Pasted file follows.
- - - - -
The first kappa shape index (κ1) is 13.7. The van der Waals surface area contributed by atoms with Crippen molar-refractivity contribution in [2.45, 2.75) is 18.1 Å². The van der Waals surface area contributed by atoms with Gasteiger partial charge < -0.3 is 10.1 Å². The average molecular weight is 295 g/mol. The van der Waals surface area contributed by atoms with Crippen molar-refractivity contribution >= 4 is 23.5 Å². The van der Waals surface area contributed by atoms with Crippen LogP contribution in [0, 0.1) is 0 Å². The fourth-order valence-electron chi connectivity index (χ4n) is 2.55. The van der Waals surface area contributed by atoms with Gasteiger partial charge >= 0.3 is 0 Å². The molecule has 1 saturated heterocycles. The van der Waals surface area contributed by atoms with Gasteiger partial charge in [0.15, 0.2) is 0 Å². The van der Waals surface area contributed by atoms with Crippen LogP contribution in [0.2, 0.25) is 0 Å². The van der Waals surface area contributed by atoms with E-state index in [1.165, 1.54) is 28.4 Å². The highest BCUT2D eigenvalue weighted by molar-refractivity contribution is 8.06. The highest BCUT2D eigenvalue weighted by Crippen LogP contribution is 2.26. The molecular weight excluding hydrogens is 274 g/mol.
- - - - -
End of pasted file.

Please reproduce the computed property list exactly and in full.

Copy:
The first kappa shape index (κ1) is 13.7. The van der Waals surface area contributed by atoms with Crippen molar-refractivity contribution in [2.45, 2.75) is 18.1 Å². The van der Waals surface area contributed by atoms with Gasteiger partial charge < -0.3 is 10.1 Å². The average molecular weight is 295 g/mol. The van der Waals surface area contributed by atoms with Crippen molar-refractivity contribution >= 4 is 23.5 Å². The van der Waals surface area contributed by atoms with Crippen LogP contribution in [0, 0.1) is 0 Å². The fourth-order valence-electron chi connectivity index (χ4n) is 2.55. The van der Waals surface area contributed by atoms with Gasteiger partial charge >= 0.3 is 0 Å². The molecule has 1 saturated heterocycles. The van der Waals surface area contributed by atoms with Gasteiger partial charge in [0.15, 0.2) is 0 Å². The van der Waals surface area contributed by atoms with Crippen LogP contribution in [0.2, 0.25) is 0 Å². The van der Waals surface area contributed by atoms with E-state index in [1.165, 1.54) is 28.4 Å². The highest BCUT2D eigenvalue weighted by molar-refractivity contribution is 8.06. The highest BCUT2D eigenvalue weighted by Crippen LogP contribution is 2.26. The molecular weight excluding hydrogens is 274 g/mol.